A solution to this current imbalance caused by the parasitic depletion capacitances Cdep is to balance the respective depletion capacitances Cdep associated with the two transistors Q1, Q2 during initial startup conditions. This can be done by connecting inactive, i.e., dummy, transistors outside the array of transistors forming transistors Q1 and Q2. These dummy transistors will help with matching of the depletion capacitance Cdep between transistors Q1 and Q2, as well as add capacitance to output node VM (FIG. 1). Each dummy transistor would preferably have a similar depletion capacitance Cdep so as to help balance the two transistors Q1, Q2 such that one transistor base will not rise in voltage before the other. (The emitter-base capacitance of the dummy transistors is also a depletion capacitance Cdep since the emitter-base junction is reverse biased.)

Referring to FIG. 3, such a modification can be accomplished by providing the dummy transistor D in a substantially symmetrical array surrounding the periphery of the substantially symmetrical array formed by the transistors which collectively form the substrate transistors Q1, Q2, and does not require additional capacitors to be placed within the circuit. An additional benefit is that depletion capacitance added by the dummies will track the depletion capacitance Cdep of transistor Q2 and will not adversely affect the circuit after startup.

Referring to FIG. 4, the beneficial effect of avoiding overshoot of the output voltage Vout can be seen by comparing the transient responses of the output voltage Vout with and without the use of such dummy transistors.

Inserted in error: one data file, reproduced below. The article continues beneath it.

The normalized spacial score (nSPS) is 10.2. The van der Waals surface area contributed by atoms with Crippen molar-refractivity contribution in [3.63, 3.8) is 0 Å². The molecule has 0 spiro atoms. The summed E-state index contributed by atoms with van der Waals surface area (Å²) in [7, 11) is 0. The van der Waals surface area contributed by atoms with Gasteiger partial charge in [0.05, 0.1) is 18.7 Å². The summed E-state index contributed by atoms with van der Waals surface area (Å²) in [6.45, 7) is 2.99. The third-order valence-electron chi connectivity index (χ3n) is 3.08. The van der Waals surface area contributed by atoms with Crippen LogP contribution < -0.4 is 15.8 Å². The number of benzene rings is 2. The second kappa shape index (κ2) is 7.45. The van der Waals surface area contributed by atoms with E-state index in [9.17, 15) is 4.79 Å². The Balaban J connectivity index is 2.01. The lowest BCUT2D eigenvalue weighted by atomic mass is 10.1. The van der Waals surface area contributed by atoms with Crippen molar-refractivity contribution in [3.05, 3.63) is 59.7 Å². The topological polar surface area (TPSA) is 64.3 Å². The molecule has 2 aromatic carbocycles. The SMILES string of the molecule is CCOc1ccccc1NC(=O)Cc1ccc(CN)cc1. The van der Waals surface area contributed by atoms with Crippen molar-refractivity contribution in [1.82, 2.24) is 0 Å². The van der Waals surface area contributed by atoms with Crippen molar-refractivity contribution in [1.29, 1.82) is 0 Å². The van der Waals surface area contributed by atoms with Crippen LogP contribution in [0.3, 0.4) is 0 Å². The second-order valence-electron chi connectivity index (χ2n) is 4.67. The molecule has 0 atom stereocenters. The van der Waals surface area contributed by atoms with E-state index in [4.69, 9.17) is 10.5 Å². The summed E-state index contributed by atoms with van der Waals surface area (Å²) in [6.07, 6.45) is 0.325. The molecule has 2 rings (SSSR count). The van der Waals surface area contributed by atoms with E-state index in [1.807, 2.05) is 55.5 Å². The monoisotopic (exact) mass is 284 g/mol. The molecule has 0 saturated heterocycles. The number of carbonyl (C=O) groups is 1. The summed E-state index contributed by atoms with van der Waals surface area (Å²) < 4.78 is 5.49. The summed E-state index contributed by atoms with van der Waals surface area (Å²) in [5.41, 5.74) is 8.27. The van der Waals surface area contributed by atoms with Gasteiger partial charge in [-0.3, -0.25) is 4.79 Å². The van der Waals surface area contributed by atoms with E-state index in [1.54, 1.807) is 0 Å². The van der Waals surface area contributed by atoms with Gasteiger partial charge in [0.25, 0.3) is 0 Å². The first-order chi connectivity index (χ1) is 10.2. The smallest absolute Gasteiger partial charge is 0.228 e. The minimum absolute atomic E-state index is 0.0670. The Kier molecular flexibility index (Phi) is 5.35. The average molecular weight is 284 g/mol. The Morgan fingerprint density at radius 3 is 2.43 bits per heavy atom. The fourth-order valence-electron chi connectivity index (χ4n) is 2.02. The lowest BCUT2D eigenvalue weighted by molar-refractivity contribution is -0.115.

Various other modifications and alternations in the structure and method of operation of this invention will be apparent to those skilled in the art without departing from the scope and the spirit of the invention. Although the invention has been described in connection with specific preferred embodiments, it should be understood that the invention as claimed should not be unduly limited to such specific embodiments. It is intended that the following claims define the scope of the present invention and that structures and methods within the scope of these claims and their equivalents be covered thereby.

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Classifications
U.S. Classification327/539, 257/E27.063, 323/313, 257/E27.029, 327/542
International ClassificationH01L27/07, H01L27/092, G05F3/30
Cooperative ClassificationG05F3/30, H01L27/0705, H01L27/0921
European ClassificationH01L27/092B, G05F3/30, H01L27/07F
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Oct 25, 2005CCCertificate of correction